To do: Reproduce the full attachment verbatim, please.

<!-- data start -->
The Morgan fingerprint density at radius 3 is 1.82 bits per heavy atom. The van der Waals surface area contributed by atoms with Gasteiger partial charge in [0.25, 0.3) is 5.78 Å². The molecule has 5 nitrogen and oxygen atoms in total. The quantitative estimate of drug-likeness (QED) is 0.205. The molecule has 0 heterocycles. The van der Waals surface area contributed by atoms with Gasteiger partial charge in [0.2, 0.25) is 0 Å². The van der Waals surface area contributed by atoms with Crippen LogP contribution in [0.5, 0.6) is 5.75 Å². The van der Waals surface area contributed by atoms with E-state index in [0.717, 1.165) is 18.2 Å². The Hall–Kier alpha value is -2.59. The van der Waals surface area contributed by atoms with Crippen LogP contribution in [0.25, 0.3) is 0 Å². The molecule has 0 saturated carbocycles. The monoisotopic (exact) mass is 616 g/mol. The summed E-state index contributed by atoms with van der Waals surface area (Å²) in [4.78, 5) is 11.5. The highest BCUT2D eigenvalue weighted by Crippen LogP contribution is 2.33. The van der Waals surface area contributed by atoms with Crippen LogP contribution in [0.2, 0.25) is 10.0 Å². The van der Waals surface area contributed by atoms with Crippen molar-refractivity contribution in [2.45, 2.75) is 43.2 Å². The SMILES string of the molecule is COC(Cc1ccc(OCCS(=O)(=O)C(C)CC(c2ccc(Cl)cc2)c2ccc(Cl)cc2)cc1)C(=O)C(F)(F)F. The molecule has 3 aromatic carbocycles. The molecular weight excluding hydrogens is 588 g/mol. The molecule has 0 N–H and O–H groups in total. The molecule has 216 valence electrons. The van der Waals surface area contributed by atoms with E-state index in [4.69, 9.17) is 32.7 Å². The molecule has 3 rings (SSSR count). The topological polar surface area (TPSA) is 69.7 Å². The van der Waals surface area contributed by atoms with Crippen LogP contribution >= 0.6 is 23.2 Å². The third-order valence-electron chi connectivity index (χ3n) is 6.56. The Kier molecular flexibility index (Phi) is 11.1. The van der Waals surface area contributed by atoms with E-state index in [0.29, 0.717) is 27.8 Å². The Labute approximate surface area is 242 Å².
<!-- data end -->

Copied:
The Morgan fingerprint density at radius 3 is 1.82 bits per heavy atom. The van der Waals surface area contributed by atoms with Gasteiger partial charge in [0.25, 0.3) is 5.78 Å². The molecule has 5 nitrogen and oxygen atoms in total. The quantitative estimate of drug-likeness (QED) is 0.205. The molecule has 0 heterocycles. The van der Waals surface area contributed by atoms with Gasteiger partial charge in [0.2, 0.25) is 0 Å². The van der Waals surface area contributed by atoms with Crippen LogP contribution in [0.5, 0.6) is 5.75 Å². The van der Waals surface area contributed by atoms with E-state index in [0.717, 1.165) is 18.2 Å². The Hall–Kier alpha value is -2.59. The van der Waals surface area contributed by atoms with Crippen LogP contribution in [0.25, 0.3) is 0 Å². The molecule has 0 saturated carbocycles. The monoisotopic (exact) mass is 616 g/mol. The summed E-state index contributed by atoms with van der Waals surface area (Å²) in [4.78, 5) is 11.5. The highest BCUT2D eigenvalue weighted by Crippen LogP contribution is 2.33. The van der Waals surface area contributed by atoms with Crippen LogP contribution in [0.2, 0.25) is 10.0 Å². The van der Waals surface area contributed by atoms with Crippen molar-refractivity contribution in [2.45, 2.75) is 43.2 Å². The SMILES string of the molecule is COC(Cc1ccc(OCCS(=O)(=O)C(C)CC(c2ccc(Cl)cc2)c2ccc(Cl)cc2)cc1)C(=O)C(F)(F)F. The molecule has 3 aromatic carbocycles. The molecular weight excluding hydrogens is 588 g/mol. The molecule has 0 N–H and O–H groups in total. The molecule has 216 valence electrons. The van der Waals surface area contributed by atoms with E-state index in [4.69, 9.17) is 32.7 Å². The molecule has 3 rings (SSSR count). The topological polar surface area (TPSA) is 69.7 Å². The van der Waals surface area contributed by atoms with Crippen LogP contribution >= 0.6 is 23.2 Å². The third-order valence-electron chi connectivity index (χ3n) is 6.56. The Kier molecular flexibility index (Phi) is 11.1. The van der Waals surface area contributed by atoms with E-state index in [0.29, 0.717) is 27.8 Å². The Labute approximate surface area is 242 Å².